This year’s Bloomsbury Festival’s theme is language. Find out more about our upcoming weekend of hands-on creative activities and thoughtful conversations exploring how we communicate through posture, gesture and facial expression, as Nelly Ekström explores the power of posture.
I’ve been paying extra attention to the people around me lately. Noticing the way they stand; how they hold their heads and move their hands. Our bodies are constantly sending out information about what we are thinking and feeling; our brains are equally busy interpreting those messages from other people.
Most of this happens on a subconscious level and we react and adapt without being aware of what’s happening or why. After looking into a lot of research about body language, I can’t help but analyse the raised eyebrows, crossed legs or hands on hips I see around me. I’m much more aware of my own body language: my body can communicate how I’m feeling even when I’m not necessarily aware of those feelings myself.
The theme of Bloomsbury Festival 2016 is language. Wellcome Collection will offer a series of talks, events and interactive activities to get involved in over that weekend focussing specifically on body language at our Speaking with your body weekend.
Only about 7% of what we communicate to one another comes from the meaning of the actual words we say. 38% is para-verbal communication, which is everything else you do with your voice: your accent, pitch, how fast you talk and any other sound you make like smacking, clicking, giggling or sighs. The remaining 55% is communicated through how you move and position your body and face.
Some parts of your body are more communicative and expressive than others. We pay most attention to the face in our interactions with others. Join Dr Eva Krumhuber from University College London to investigate how our faces express emotion and participate in an experiment to see if you can tell a genuine smile from a faked one.
We also pay attention to people’s hands when they talk. Some hand gestures have become so charged that they’ve become symbols, carrying a meaning far beyond what they communicate in the moment. Artist Isobel Manning will be exploring this subject in ‘Creative Hands’, were you’ll be given the opportunity to participate and sculpt your own gesturing hand.
Hands can also be used for communication in a very conscious and straightforward way, like in sign language. Translator and tutor Russell Aldersson will be leading British Sign Language taster sessions where you learn the basics of BSL. There will also be a BSL tour of the Medicine Man gallery, led by deaf historian John Wilson, which will be accompanied by English voiceover.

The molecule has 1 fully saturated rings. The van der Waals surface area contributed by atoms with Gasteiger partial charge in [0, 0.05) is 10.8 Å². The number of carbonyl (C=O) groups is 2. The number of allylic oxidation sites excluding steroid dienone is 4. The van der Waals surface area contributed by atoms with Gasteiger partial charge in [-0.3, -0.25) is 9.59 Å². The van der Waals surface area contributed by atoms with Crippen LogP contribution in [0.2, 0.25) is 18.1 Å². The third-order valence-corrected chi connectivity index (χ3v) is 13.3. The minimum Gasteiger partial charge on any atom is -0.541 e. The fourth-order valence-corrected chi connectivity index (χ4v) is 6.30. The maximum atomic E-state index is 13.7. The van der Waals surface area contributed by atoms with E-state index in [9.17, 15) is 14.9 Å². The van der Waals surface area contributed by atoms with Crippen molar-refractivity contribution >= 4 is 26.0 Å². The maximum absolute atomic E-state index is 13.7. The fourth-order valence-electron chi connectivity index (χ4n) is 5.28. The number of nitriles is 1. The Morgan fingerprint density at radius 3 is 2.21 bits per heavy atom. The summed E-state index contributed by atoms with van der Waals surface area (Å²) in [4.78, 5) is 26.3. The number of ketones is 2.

Your body language is a mixture of many different kinds of human physical behaviour. It communicates who you are to the world around you. It’s a product of who you are as an individual and the time and place you live in. But basic body language is something you share with every living human in the world, and with a large part of the animal kingdom as well. Studies have even shown that people who were born blind use the same kind of basic body language, which proves that this basic body language is not constructed socially or culturally, but something that is written into the innate core of human behaviour.
During the Speaking with your body weekend you can help re-animate a film from Wellcome’s archive of moving images, featuring a vast range of body language, both subtle and not so subtle. Join Dan Brown from Mash Cinema to colour and collage your own individual frames, and witness the augmented film take shape over the weekend. See the video below for a taste of Dan’s previous work with us.
If you feel comfortable and fairly in control of a given situation, you are likely to stand up straight, let your arms fall to your sides and stand with your legs a bit apart. You can relax; you don’t feel the need to protect yourself and you can take up as much space as you need. If you are feeling insecure you tend to do the opposite: you protect the soft and sensitive areas of your body by crossing arms and legs, hunching your back, bending your chin down or covering your neck with your hands.
If you are feeling threatened and insecure you shrink down and take up as little space as possible. When you get aggressive and defensive, you want –subconsciously- to show how big and strong we are, to convince everyone around that you are dominant. This kind of behaviour can be seen in the animal kingdom; think about cats arching their backs when they feel threatened or tucking their tails between their legs when they’re submissive.
Body language as a field of research is developing rapidly. For the last ten years or so there has been an emerging field in psychology called ’embodied cognition’. Looking back, the traditional approach to body language in cognitive science was based on the idea that whatever happened inside the brain would eventually extend out to the rest of the body and affect its behaviour. Research into embodied cognition has established that what was believed to be a one-way communication between body and brain is in fact a two-way communication.
When your body language changes, your brain gets a message that something has changed and adapts by sending out the hormones and chemicals that will be most functional in this new situation.
How your body language affects your own body and brain, and how that can change the way you think and feel, is the subject of my own contribution to the program. If you want to know more about this, and find out if the superwoman pose can give you a better start to the day, join me for the discussion The Power of Posture.
The Speaking with your body weekend takes place at Wellcome Collection 22 – 23 October 2016.
Nelly is a Visitor Experience Assistant at Wellcome Collection.